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Anatomy Trains and Acupuncture Channels

Filed under: Anatomy,Continuing Education,physical therapy — Shon @ 12:21 pm June 22, 2012

Yesterday I had the pleasure of spending the afternoon with Neil Mathews, M.D., an excellent general practitioner who is an out of the box thinker with regard to traditional Western Medicine.  He has a burgeoning acupuncture practice and came to visit the clinic to talk shop as well as demonstrate a few acupuncture techniques.

Before we got started, I spent some time taking Neil through the clinic, including sharing with him my copy of Anatomy Trains, which he had never seen before (Anatomy Trains sits on a shelf in my exam room right next to Campbell's Operative Orthopedics, Kendall's Muscles Testing and Function, and Sahrmann's Diagnosis and Treatment of Movement Impairment Syndromes).

As we were leafing through the text, I was pointing out and describing the Superficial Back Line (SBL) when Neil had an "A-Ha" moment.  He ran to his car and grabbed his copy of the Color Atlas of Acupuncture by Hecker et al. and pointed out that the SBL was almost identical to acupuncture's Bladder Channel.

 

 A rough outline of the superficial back line

 

 

 

 

 A diagram of The Bladder Channel

 

As we continued to go through both texts, there were other strong similarities between myofascial meridians/ lines and acupuncture channels.  These included:

1)  The Deep Front Arm Line and the Lung Channel

2)  The Deep Back Arm Line and the Small Intestine Channel

3) The Lateral Line and the Gall Bladder Channel (illustrated below):

 

 

 

The Lateral Line

 

 

 

The Gall Bladder Channel

 

So What?

I think correlations like those above make life worth living in the clinical world, especially in evolving disciplines.  Yes, acupuncture has been around a very long time, but with increasing acceptance into Western medicine, several questions remain regarding precise mechanism of action, as well as long term outcomes.  Anatomy Trains as a concept was developed as a game of sorts by Tom Myers as a teaching aid at the Rolf Institute less than 20 years ago, and fascial research is just coming out of it's infancy (this link from Tom's KMI website actually touches on the association between myofascial meridians and acupuncture channels).  Many clinicians (including myself) are undereducated and ignorant to the deeper facts about acupuncture.  Up until yesterday, I could have had a reasonable cocktail conversation about acupuncture but not much else.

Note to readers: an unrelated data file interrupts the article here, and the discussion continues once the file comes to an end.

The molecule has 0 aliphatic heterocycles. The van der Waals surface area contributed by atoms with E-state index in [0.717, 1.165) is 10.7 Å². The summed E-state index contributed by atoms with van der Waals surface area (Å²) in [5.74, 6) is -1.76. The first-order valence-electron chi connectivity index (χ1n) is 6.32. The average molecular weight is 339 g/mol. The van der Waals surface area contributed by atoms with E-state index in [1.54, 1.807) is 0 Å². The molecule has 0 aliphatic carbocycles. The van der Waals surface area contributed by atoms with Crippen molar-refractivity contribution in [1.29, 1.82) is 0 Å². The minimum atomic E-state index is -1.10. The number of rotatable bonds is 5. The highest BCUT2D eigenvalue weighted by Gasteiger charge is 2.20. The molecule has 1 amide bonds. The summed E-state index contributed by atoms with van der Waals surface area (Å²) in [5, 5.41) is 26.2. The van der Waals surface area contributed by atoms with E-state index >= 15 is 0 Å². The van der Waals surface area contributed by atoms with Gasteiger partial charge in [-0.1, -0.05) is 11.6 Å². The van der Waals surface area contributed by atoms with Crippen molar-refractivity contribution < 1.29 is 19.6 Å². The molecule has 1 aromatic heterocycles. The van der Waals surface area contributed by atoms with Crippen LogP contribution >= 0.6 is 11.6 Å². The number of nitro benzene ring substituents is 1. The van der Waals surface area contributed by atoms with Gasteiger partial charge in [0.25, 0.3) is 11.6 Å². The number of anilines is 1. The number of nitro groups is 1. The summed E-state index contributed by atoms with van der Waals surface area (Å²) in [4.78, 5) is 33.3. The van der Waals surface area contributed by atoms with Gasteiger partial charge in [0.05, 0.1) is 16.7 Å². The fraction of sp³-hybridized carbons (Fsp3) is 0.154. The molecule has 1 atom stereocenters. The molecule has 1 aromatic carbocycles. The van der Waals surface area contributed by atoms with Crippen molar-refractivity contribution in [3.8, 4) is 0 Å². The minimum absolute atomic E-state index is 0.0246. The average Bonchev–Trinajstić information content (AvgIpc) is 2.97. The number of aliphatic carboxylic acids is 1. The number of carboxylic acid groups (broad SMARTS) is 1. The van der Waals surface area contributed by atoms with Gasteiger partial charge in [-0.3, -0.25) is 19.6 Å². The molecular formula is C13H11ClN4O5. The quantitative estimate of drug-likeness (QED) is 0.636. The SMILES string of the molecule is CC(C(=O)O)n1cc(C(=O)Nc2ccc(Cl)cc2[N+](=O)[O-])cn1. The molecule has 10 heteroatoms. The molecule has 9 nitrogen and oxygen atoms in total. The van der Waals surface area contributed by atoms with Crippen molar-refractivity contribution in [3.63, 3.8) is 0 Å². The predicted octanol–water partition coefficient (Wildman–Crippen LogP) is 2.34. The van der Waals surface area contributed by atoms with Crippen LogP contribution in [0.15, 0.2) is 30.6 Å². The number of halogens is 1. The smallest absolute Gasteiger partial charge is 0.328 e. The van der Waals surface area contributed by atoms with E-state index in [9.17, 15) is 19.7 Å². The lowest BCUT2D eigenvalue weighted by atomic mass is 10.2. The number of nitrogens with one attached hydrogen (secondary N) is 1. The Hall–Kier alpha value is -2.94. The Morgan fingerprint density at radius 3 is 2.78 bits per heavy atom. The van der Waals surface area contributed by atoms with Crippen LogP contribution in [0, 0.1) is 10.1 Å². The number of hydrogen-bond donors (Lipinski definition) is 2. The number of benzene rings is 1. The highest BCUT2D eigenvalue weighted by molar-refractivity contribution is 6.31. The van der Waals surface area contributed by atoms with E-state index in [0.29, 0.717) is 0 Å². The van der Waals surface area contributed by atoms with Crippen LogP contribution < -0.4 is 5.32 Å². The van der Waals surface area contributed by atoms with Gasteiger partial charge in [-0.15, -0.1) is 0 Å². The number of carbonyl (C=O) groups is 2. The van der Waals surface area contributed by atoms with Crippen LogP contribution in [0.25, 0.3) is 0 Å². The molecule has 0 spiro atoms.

The same goes with Neil; he never heard of Anatomy Trains prior to our meet-up.  He stated however that one of the physicians who taught in the acupuncture curriculum at Harvard said fascia was an important and integral part of the discussion in mechanism of treatment.  He ended up leaving left with my copy of Anatomy Trains, swapping with me the Color Atlas of Acupuncture.  The fact that we know our clinical worlds correlate more than casually will provide both of us with subjects for further research moving forward.

 

More Questions

I learned a lot hanging out with Neil, and our meeting also left me with many additional questions; I'll list just a few here:

1)  Can we combine acupuncture and exercise at the same time?  An example would be if we are treating for neck pain (generic, I know), can we activate middle and lower trapezius while dry needling is going on along other channels?

2)  Would soft tissue therapy performed immediately before or after needling expedite the desired outcome?

3)  Does dry needling/acupuncture allow synergistic effects of herbal/vitamin/medical therapies? 

I am looking forward to pursuing the answers to these questions clinically, as well as gaining a deeper understanding of acupuncture and how it fits in with what we do, both from a rehabilitation and performance standpoint.